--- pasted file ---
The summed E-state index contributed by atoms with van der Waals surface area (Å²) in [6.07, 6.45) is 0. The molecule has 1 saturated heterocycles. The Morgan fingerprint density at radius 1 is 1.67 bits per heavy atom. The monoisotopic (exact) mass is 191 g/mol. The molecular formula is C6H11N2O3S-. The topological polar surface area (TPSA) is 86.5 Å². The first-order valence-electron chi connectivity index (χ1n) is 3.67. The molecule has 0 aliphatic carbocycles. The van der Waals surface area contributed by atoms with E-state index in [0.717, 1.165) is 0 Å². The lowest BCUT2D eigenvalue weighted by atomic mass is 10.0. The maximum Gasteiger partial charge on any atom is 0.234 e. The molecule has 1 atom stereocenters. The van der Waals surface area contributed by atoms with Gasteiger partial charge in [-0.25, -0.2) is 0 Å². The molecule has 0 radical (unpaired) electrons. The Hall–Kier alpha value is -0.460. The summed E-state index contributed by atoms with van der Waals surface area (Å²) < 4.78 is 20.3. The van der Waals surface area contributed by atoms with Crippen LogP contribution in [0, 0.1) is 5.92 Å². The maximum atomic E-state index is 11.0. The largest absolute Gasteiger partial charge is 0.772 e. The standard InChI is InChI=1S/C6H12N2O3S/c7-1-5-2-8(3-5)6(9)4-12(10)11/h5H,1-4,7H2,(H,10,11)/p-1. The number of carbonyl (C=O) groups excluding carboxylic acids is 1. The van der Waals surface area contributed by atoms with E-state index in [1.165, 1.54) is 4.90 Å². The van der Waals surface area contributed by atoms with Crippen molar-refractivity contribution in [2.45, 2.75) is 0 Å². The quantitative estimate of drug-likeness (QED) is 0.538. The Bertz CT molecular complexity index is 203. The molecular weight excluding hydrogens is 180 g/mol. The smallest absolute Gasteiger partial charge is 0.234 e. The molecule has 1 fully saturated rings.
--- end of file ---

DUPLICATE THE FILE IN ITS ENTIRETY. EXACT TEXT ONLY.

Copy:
The summed E-state index contributed by atoms with van der Waals surface area (Å²) in [6.07, 6.45) is 0. The molecule has 1 saturated heterocycles. The Morgan fingerprint density at radius 1 is 1.67 bits per heavy atom. The monoisotopic (exact) mass is 191 g/mol. The molecular formula is C6H11N2O3S-. The topological polar surface area (TPSA) is 86.5 Å². The first-order valence-electron chi connectivity index (χ1n) is 3.67. The molecule has 0 aliphatic carbocycles. The van der Waals surface area contributed by atoms with E-state index in [0.717, 1.165) is 0 Å². The lowest BCUT2D eigenvalue weighted by atomic mass is 10.0. The maximum Gasteiger partial charge on any atom is 0.234 e. The molecule has 1 atom stereocenters. The van der Waals surface area contributed by atoms with Gasteiger partial charge in [-0.25, -0.2) is 0 Å². The molecule has 0 radical (unpaired) electrons. The Hall–Kier alpha value is -0.460. The summed E-state index contributed by atoms with van der Waals surface area (Å²) < 4.78 is 20.3. The van der Waals surface area contributed by atoms with Crippen LogP contribution in [0, 0.1) is 5.92 Å². The maximum atomic E-state index is 11.0. The largest absolute Gasteiger partial charge is 0.772 e. The standard InChI is InChI=1S/C6H12N2O3S/c7-1-5-2-8(3-5)6(9)4-12(10)11/h5H,1-4,7H2,(H,10,11)/p-1. The number of carbonyl (C=O) groups excluding carboxylic acids is 1. The van der Waals surface area contributed by atoms with E-state index in [1.165, 1.54) is 4.90 Å². The van der Waals surface area contributed by atoms with Crippen molar-refractivity contribution in [2.45, 2.75) is 0 Å². The quantitative estimate of drug-likeness (QED) is 0.538. The Bertz CT molecular complexity index is 203. The molecular weight excluding hydrogens is 180 g/mol. The smallest absolute Gasteiger partial charge is 0.234 e. The molecule has 1 fully saturated rings.